200 words #15 / Peter Voulkos

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Peter Voulkos, Red River, c. 1960, Glazed stoneware, slip, and epoxy paint, 37 x 14 7/8 x 13 3/4 in. (94 x 37.8 x 34cm), Whitney Museum of American Art, New York; Gift of the Howard and Jean Lipman Foundation, Inc. Photography by © schoppleinstudio.com, courtesy of the Voulkos & Co. Catalogue Project

The fact that Red River was added to the Whitney Museum of American Art’s collection immediately after it was made in 1960 is a measure of its significance for ceramics and much 3-D work that was to follow. Peter Voulkos, already a celebrated ceramicist in a largely traditional manner, had by the early 1960s assimilated the best of Abstract Expressionism, and the energy of Black Mountain College.

Voulkos drew many lessons in material and form from painting – his own and the paintings of others – lessons which in turn found their most idiosyncratic expression in his ruptured and reformulated ceramics. It was in his roughhouse* clay handling, experimental glazes, and other previously untested techniques, that he innovated. In demonstrations to students (including Mary Heilmann and Ron Nagle) Voulkos handled his clay with confident familiarity, often dropping his creation with rehearsed carelessness, only to pick it up and refashion it as he had intended all along. This theatricality left a mark on his students, and taught them to accept the imperfect and the awkward in their work.

The fractured, and formless presence of works such as Red River, has helped artists since to cultivate the ever more important space between painting and sculpture.

*I have borrowed this wonderfully evocative word from the critic Rose Slivka on Voulkos’s synthesis of “Greek classical culture combined with French modernism and American muscle-toting, mud-slinging, refinement and roughhouse.”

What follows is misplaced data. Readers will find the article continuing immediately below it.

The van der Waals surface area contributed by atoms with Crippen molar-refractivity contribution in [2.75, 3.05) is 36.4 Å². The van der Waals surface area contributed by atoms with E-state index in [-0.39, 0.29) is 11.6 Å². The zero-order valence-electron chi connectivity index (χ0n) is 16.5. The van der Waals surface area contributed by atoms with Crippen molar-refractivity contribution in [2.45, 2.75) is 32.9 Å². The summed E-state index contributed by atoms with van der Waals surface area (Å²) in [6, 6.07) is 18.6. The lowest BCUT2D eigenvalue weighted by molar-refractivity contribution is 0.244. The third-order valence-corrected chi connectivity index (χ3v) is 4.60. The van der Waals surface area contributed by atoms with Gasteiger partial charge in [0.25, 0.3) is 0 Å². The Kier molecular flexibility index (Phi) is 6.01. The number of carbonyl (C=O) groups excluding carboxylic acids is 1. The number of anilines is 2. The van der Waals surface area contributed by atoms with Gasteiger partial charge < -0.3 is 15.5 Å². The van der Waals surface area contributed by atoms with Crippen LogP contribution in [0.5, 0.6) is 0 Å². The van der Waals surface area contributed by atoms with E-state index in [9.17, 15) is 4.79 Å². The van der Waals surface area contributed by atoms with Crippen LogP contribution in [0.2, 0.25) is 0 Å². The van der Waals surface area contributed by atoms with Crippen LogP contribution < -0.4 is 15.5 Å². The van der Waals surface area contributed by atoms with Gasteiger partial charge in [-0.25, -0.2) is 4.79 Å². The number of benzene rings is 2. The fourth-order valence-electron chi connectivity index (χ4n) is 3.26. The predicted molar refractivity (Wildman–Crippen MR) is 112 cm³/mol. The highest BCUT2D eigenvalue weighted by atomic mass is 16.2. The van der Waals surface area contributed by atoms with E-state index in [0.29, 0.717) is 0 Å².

Peter Voulkos – The Breakthrough Years @ Museum of Arts & Design New York

 

Antoni Tàpies: Revulsion and Desire @ Timothy Taylor / 16 February – 18 March 2017

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Capgirat, 2005; Mixed media and collage on wood, 224.9 x 200 x 4 cm
© Comissió Tàpies / VEGAP, Courtesy Timothy Taylor

Photo: Sylvain Deleu / Image Courtesy Timothy Taylor

Watching footage of the Catalan artist Antoni Tàpies (1923–2012) at work, patrolling the limits of his large wooden panels laid flat on the studio floor before making occasional decisive lunges with brush or paint pot, we witness that very twentieth century model of an artist – one commanded by intuitive mark making, and as much led by their medium as leading it. The idea of the artist as an agent of aesthetic forces remains an intoxicating one today, but also one in which it is now harder for an artist to actively indulge. For painters working today, the marks they make and the placement of those marks on a surface are contingent on an acknowledgement that they may already have been enacted elsewhere with the same intent, and as a consequence, may never be viewed as unique. In short, a painter working today will often find themselves pausing to look over their shoulder. Continue reading “Antoni Tàpies: Revulsion and Desire @ Timothy Taylor / 16 February – 18 March 2017”